Tuesday, March 22, 2016

South by Southwest Music Festival 2016, Day 2

Event: South by Southwest Music Festival, Day 2
Location: Austin, Texas
Date: 16 March 2016

Introduction: There was a lot going on this evening, but I had friends arriving from out of town fairly late, so I wanted to be home to greet them. I still had time to catch a few bands, and I decided to just spend the evening at the esteemed Moody Theater (home of Austin City Limits), where I knew there would be seats and good sound.

First up was Moonlandingz, which has some sort of complicated history involving Fat White Family, Charlotte Kemp Muhl, and (maybe?) Sean Lennon. The latter didn't appear on stage, but Muhl and six other performers did, even if half of them were inaudible. The band appears to be some kind of joke, and their lyrics and performance lend credence to that. I was vaguely interested because Muhl and Lennon's other psych rock outfit was unexpectedly really good (Ghost of a Saber Tooth Tiger), but this is something entirely different. There wasn't actually any psychedelia – just noise, raw punk energy, and a bit of crass behavior. There was no depth to the music, and certainly nothing in the way of a hook. It was trashy and thrashy seemingly just for the fun of it.


Incongruously, the second band was a solo instrumental guitarist who goes by Noveller. Normally, I expect SXSW to do a decent job lining up bands that might share an audience, but this was a bit of a stretch. However, I vastly preferred Noveller's warm, synthy, layered, beautiful sound to Moonlandingz's raw buzz. This was almost like seeing a classical performance in comparison. Her combination of loops, effects, and guitar finesse yielded great tones reminiscent of a less aggressive My Bloody Valentine. In a few parts, she did let loose with some solid riffing, but most of the time her music was more of the trance-inducing variety. I enjoyed it, but it did feel a bit tame at times, and it was easy to get distracted. During a break between pieces, she confessed that this was a special performance for her, in that it was her birthday and that she played her first show in Austin while a student at the University of Texas.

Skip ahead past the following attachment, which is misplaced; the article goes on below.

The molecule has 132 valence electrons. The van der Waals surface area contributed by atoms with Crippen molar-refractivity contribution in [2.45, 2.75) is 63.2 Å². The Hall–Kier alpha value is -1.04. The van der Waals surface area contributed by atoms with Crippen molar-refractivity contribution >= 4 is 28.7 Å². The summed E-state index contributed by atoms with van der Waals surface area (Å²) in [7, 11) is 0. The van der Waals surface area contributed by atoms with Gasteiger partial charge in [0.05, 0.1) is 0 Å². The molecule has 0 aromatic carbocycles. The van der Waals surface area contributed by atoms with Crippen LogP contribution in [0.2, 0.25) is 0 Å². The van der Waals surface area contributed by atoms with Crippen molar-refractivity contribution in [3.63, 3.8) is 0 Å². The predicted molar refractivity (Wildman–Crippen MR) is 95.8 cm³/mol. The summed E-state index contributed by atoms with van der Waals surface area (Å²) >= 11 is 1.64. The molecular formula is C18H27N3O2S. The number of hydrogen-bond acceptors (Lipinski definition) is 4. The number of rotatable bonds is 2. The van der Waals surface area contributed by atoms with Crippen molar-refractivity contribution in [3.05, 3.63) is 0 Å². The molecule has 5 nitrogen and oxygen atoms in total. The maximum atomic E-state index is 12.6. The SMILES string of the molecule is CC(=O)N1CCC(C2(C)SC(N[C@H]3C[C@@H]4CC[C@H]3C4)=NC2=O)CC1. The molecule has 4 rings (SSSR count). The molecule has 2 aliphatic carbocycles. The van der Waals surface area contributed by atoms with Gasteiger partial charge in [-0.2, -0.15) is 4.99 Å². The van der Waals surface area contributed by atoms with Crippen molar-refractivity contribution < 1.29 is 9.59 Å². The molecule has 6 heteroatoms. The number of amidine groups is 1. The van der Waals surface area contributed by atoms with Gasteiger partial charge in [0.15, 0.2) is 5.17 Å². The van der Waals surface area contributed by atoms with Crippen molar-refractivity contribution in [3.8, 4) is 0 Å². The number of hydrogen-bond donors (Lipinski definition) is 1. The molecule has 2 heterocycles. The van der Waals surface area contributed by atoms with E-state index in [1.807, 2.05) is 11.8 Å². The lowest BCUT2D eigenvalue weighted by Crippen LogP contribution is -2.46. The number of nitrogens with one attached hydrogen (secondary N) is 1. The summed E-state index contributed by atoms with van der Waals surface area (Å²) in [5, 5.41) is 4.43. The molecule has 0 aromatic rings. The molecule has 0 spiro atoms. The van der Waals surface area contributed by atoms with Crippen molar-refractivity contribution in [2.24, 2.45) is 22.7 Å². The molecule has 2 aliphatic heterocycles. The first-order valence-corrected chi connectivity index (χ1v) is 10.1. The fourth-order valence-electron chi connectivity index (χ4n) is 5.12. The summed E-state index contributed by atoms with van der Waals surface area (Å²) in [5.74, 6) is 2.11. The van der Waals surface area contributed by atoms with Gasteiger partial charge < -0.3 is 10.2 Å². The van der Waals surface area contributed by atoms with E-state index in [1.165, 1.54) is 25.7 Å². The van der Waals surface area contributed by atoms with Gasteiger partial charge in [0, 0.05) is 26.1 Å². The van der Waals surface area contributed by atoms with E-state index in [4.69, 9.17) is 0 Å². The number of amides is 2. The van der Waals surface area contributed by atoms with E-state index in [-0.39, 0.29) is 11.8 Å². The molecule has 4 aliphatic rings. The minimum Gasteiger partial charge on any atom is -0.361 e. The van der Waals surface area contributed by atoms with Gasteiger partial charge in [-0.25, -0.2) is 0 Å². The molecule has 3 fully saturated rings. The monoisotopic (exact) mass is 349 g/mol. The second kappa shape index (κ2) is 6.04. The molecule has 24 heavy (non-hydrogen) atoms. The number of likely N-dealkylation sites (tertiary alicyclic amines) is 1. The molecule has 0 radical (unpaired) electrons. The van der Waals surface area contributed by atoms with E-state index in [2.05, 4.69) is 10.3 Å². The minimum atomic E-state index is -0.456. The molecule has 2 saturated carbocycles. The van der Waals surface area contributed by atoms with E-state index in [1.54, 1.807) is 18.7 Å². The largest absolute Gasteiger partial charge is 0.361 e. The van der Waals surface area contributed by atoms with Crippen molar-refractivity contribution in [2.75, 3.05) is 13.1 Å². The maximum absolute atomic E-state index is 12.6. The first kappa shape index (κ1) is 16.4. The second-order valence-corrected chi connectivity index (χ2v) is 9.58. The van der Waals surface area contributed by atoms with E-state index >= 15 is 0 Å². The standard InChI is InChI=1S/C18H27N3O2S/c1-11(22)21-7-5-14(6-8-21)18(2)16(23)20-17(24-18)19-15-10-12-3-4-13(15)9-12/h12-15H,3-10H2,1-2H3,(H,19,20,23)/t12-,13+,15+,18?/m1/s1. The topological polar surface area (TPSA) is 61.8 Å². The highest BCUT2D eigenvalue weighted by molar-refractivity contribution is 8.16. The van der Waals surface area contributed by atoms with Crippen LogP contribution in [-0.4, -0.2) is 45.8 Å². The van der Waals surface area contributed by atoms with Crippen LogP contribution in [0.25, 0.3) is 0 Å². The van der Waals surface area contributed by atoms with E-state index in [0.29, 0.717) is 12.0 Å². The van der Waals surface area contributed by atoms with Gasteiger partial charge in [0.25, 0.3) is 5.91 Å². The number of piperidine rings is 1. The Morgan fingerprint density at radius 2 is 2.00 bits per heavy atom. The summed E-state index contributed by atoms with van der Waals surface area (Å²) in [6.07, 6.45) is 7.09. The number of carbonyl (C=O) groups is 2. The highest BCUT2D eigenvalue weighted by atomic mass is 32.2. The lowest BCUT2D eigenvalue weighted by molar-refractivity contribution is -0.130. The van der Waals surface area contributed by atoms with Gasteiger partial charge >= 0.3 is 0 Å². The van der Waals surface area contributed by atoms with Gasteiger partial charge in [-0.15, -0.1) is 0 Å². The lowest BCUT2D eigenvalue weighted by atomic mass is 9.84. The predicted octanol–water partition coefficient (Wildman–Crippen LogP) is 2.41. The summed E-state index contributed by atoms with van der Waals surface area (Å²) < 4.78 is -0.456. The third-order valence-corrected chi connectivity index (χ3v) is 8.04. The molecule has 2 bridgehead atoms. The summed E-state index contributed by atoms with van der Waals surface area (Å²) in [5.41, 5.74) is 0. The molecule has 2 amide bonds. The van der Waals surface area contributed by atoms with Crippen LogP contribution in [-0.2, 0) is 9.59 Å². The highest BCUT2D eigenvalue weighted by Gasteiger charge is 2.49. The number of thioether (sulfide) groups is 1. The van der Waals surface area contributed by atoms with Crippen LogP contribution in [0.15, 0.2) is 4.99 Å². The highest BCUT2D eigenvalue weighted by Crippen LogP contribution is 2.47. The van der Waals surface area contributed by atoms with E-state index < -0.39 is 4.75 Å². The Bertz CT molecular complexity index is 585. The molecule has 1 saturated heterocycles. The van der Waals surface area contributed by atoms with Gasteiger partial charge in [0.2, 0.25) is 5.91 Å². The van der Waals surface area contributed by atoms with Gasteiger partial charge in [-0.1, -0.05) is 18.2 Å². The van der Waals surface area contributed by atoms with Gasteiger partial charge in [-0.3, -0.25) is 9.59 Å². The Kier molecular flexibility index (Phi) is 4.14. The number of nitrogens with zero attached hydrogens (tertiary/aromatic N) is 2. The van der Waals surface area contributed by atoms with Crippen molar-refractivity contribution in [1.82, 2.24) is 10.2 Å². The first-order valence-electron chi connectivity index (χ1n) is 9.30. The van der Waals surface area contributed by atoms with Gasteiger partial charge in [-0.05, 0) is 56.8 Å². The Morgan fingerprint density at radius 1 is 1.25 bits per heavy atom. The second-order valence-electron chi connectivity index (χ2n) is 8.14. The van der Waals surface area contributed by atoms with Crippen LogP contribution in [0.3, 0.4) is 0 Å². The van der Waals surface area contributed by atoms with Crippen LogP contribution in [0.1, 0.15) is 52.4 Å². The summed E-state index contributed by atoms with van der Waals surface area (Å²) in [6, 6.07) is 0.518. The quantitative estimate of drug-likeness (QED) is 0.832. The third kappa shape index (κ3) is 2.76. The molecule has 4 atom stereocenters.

The main draw of the night was Iggy Pop, one of the few major headliners to appear on the official SXSW schedule. Unlike most showcases at the festival, he played a complete show of over an hour and a half. I had to leave a bit early, but still caught most of the set.

I will admit that I harbor mixed feelings about Pop, as he has a long history of deliberately creepy, arbitrarily crass, and unnecessarily confrontational antics. Nonetheless, he is a talented performer and hailed as an influence by many others. I like the Stooges as much as the next person, but the side of Iggy I always have liked best is his arty, mechanical, experimental work, best exemplified by his two Berlin-based albums in collaboration with David Bowie. However, considering that Pop released his new collaborative album with Josh Homme of Queens of the Stone Age two days after this show, and Homme appeared on stage as the lead guitarist, I wasn't expecting to hear many of my favorite Iggy songs.